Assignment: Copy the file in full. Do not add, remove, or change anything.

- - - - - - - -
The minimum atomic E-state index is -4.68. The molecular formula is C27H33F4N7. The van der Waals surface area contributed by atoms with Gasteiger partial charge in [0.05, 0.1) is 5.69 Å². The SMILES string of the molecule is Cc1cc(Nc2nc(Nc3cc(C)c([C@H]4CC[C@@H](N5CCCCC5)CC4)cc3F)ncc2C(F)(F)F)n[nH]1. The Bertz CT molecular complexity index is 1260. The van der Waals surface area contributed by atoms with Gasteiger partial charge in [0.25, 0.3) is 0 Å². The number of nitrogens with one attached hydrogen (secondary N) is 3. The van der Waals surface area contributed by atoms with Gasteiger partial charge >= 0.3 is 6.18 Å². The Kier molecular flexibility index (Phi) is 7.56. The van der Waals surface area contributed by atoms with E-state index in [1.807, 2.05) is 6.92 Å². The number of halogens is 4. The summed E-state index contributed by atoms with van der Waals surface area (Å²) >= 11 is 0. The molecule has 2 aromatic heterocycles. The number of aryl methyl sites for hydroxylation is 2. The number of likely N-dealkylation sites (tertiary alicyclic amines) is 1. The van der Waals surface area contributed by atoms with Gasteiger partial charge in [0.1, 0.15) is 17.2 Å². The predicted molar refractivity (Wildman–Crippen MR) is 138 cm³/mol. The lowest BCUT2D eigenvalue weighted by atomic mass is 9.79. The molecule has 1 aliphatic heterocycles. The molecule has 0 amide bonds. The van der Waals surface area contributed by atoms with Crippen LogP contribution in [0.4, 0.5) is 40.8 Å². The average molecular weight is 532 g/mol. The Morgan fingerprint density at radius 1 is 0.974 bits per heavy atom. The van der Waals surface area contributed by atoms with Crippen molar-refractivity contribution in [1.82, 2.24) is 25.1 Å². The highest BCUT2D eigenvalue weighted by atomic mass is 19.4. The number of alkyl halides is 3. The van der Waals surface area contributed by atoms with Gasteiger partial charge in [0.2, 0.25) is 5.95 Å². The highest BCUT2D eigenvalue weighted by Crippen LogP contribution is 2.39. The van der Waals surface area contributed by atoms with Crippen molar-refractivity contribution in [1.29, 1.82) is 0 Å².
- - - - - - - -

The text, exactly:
The minimum atomic E-state index is -4.68. The molecular formula is C27H33F4N7. The van der Waals surface area contributed by atoms with Gasteiger partial charge in [0.05, 0.1) is 5.69 Å². The SMILES string of the molecule is Cc1cc(Nc2nc(Nc3cc(C)c([C@H]4CC[C@@H](N5CCCCC5)CC4)cc3F)ncc2C(F)(F)F)n[nH]1. The Bertz CT molecular complexity index is 1260. The van der Waals surface area contributed by atoms with Gasteiger partial charge in [0.25, 0.3) is 0 Å². The number of nitrogens with one attached hydrogen (secondary N) is 3. The van der Waals surface area contributed by atoms with Gasteiger partial charge >= 0.3 is 6.18 Å². The Kier molecular flexibility index (Phi) is 7.56. The van der Waals surface area contributed by atoms with E-state index in [1.807, 2.05) is 6.92 Å². The number of halogens is 4. The summed E-state index contributed by atoms with van der Waals surface area (Å²) >= 11 is 0. The molecule has 2 aromatic heterocycles. The number of aryl methyl sites for hydroxylation is 2. The number of likely N-dealkylation sites (tertiary alicyclic amines) is 1. The van der Waals surface area contributed by atoms with Gasteiger partial charge in [0.1, 0.15) is 17.2 Å². The predicted molar refractivity (Wildman–Crippen MR) is 138 cm³/mol. The lowest BCUT2D eigenvalue weighted by atomic mass is 9.79. The molecule has 1 aliphatic heterocycles. The molecule has 0 amide bonds. The van der Waals surface area contributed by atoms with Crippen LogP contribution in [0.4, 0.5) is 40.8 Å². The average molecular weight is 532 g/mol. The Morgan fingerprint density at radius 1 is 0.974 bits per heavy atom. The van der Waals surface area contributed by atoms with Crippen molar-refractivity contribution in [1.82, 2.24) is 25.1 Å². The highest BCUT2D eigenvalue weighted by atomic mass is 19.4. The number of alkyl halides is 3. The van der Waals surface area contributed by atoms with Gasteiger partial charge in [0.2, 0.25) is 5.95 Å². The highest BCUT2D eigenvalue weighted by Crippen LogP contribution is 2.39. The van der Waals surface area contributed by atoms with Crippen molar-refractivity contribution in [1.29, 1.82) is 0 Å².